Roundtable Speakers - April 11, 2018
Paul Atkins is chief executive of Patomak Global Partners, LLC, a financial services consultancy that provides risk management and compliance services, strategic regulatory advice, and enforcement and litigation support. He founded the company in 2009, after serving as a Commissioner of the U.S. Securities and Exchange Commission from July 2002 to August 2008.
In the lead-up to the 2016 election and 2017 inauguration, Atkins led the President-elect’s transition team for independent financial regulatory agencies. Since 2017, Atkins has led industry efforts to develop best practices for digital asset issuances and trading platforms as co-chair of the Token Alliance, an initiative of the Chamber of Digital Commerce. From 2009 to 2010, he was appointed by Congress to serve as a member of the Congressional Oversight Panel for the Troubled Asset Relief Program (TARP).
Atkins started his public service work in 1990, serving on the staffs of SEC chairmen Richard C. Breeden and Arthur Levitt as chief of staff and counsellor, respectively, until 1994. In private practice, Atkins was a partner of PricewaterhouseCoopers and predecessor firm Coopers & Lybrand, and a lawyer with Davis Polk & Wardwell in New York and Paris. Atkins received his A.B., summa cum laude, from Wofford College, and his J.D. from Vanderbilt University School of Law.
Jerry Brito is executive director of Coin Center, the leading non-profit research and advocacy group focused on the public policy issues facing cryptocurrency technologies like Bitcoin.
Brito has testified several times before Congress and state legislatures about cryptocurrencies and regularly holds briefings for and consultations with policy makers. He has presented on cryptocurrencies at the Commodity Futures Trading Commission, Securities and Exchange Commission, Treasury Department, State Department, and the White House, as well as the Council on Foreign Relations and the Brookings Institution. He is the coauthor of Bitcoin: A Primer for Policymakers, as well as other scholarly work on the regulation of cryptocurrencies.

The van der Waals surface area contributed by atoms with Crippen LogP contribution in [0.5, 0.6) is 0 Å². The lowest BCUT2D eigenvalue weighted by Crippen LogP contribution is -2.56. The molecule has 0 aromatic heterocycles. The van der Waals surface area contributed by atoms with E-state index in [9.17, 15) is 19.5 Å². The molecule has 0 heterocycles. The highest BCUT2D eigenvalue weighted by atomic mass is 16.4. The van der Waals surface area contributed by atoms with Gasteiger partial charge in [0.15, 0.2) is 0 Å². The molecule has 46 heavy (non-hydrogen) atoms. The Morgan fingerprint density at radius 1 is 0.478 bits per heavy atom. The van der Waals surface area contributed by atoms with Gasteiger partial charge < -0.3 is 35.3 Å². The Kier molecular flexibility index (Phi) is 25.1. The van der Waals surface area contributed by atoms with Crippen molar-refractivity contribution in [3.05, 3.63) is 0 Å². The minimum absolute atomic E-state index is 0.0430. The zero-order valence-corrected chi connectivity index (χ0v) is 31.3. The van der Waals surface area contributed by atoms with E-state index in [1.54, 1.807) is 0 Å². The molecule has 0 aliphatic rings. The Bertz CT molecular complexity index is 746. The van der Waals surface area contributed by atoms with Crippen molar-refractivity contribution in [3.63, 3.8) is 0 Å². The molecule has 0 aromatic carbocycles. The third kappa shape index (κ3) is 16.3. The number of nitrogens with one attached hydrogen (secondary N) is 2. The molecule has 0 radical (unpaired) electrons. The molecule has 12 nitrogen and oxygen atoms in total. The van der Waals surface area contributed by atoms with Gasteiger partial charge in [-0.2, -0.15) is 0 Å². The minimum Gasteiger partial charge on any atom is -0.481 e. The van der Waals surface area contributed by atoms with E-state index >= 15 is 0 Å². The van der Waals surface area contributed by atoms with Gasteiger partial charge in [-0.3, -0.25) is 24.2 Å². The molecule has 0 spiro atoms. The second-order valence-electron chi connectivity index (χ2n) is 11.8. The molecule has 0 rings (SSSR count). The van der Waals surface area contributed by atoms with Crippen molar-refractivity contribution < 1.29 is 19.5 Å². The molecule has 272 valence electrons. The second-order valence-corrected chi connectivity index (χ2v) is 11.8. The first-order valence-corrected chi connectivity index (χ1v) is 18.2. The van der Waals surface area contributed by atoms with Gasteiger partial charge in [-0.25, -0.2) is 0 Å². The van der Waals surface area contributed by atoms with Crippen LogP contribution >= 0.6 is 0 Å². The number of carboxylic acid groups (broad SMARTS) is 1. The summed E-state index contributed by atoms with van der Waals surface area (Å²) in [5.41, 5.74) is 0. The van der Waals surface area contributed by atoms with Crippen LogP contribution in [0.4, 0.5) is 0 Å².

Brito is a recipient of the Public Knowledge IP3 Award and was named one of Washington's 100 top tech leaders by Washingtonian Magazine and to the Politico 50 list of D.C. influencers. His op-eds have appeared in the Wall Street Journal, the New York Times, and elsewhere.
Rostin Behnam was nominated by President Trump as a Commissioner of the U.S. Commodity Futures Trading Commission (CFTC) on July 13, 2017, was unanimously confirmed by the Senate on August 3, 2017, and was sworn in to serve as a Commissioner on September 6, 2017 for term expiring in June 2021.
Prior to joining the CFTC, Behnam served as senior counsel to U.S. Senator Debbie Stabenow of Michigan, Ranking Member of the Agriculture, Nutrition, and Forestry Committee. He served as counsel to Senator Stabenow since 2011, focusing on policy and legislation related to the Commodity Futures Trading Commission and the Department of Agriculture.
Prior to serving Senator Stabenow, Behnam practiced law in New York City and worked at the New Jersey Office of the Attorney General. Behnam is a graduate of Georgetown University and earned a J.D. from the Syracuse University College of Law.
Joseph Brady joined the North American Securities Administrators Association, Inc. (“NASAA”) in 2005 as associate counsel. In 2011, he was appointed General Counsel and in May 2015 was named as NASAA’s Executive Director. NASAA is the association of state, provincial, and territorial securities regulators in the United States, Canada, and Mexico. NASAA and its members are committed to protecting investors from fraud and abuse in securities transactions, and their activities focus on licensing, enforcement, and investor education.
As Executive Director, Brady is responsible for oversight of NASAA’s century-old mission of investor protection across North America. During his time at NASAA, Brady’s responsibilities have included serving as deputy to NASAA’s representative on the Financial Stability Oversight Council and supporting the work of various committees including the NASAA Broker-Dealer and Investment Adviser Section Committees. He has led several initiatives undertaken by NASAA including the development of the NASAA Electronic Filing Depository for Regulation D, Rule 506 filings, and the implementation of provisions of the Dodd-Frank Wall Street Reform and Consumer Protection Act affecting the regulation of investment advisers.